The deep single call of a Northern Barred Frog (Mixophyes schevilli) is a special excitement for us – further proof that our rehabilitation work is making a positive difference.  Last night as we set off with camera and spotlights to try and photograph a Garden Spider, we heard the call and located the Northern Barred with comparative ease.  They have a brilliant red eye shine – much brighter than the cane toads that we have been collecting around the property for more than two years.  We carry out cane toad patrols on a regular basis through the year however during the wet season we go for an after dinner walk about 3 times a week.  Although we have no illusions about being able to eradicate these poisonous pests we are seeing greater numbers of frogs and their associated predators.  Our evening strolls with spotlights and bags bring us many unexpected delights – and the Garden Spider is a perfect example.                     Photos coming soon……..

Mixophyes schevilli

Mixophyes schevilli

4 responses to “Waahk

  1. Hi Barbara
    What a great image of the frog. Its extra satisfying knowing that you have improved the environment, for its benefit. Well done.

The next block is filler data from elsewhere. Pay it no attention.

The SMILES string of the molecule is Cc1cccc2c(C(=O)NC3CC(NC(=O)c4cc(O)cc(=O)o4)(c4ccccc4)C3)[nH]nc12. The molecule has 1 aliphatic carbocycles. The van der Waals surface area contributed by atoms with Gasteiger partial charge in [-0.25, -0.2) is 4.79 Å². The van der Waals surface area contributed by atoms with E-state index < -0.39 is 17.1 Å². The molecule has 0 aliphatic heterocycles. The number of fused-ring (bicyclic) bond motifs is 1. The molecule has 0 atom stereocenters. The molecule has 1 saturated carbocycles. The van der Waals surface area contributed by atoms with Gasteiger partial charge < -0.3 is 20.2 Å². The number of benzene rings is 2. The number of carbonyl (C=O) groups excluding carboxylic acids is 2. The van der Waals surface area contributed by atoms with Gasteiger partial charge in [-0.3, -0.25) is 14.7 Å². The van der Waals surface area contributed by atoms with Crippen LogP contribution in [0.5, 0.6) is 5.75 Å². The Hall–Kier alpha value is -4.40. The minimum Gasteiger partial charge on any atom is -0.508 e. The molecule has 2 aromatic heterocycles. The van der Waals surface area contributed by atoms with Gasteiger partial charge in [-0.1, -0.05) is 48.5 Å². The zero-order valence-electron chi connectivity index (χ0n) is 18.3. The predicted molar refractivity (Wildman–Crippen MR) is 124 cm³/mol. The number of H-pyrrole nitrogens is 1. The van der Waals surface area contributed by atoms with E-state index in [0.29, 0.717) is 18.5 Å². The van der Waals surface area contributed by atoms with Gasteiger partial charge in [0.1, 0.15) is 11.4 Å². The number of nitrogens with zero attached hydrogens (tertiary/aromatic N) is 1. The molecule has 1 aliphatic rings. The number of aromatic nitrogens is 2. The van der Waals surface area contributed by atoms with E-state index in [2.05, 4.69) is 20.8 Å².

Is that a Centipede directly underneath his chest?

  2. Hey Denis well spotted! I was so excited about the frog and putting it on the blog that I didn’t see the Centipede …. now I’ll have to admit that we moved the frog from where it was sitting on the lawn in order to get a better photo. Maybe it ate the Centipede when we left it in peace.

  3. Nice of frog to sit for portrait. Does the red eye shine get lost during camera flash, or is auto red-eye reduction at work?

  4. Interesting point….while there is auto red-eye reduction on the camera we think the reason the eye looks blue is due to the angle of the camera. The eye shine is visible when looking along a reflected spotlight beam. And yes it was nice of the frog to sit for a portrait – much easier than birds!

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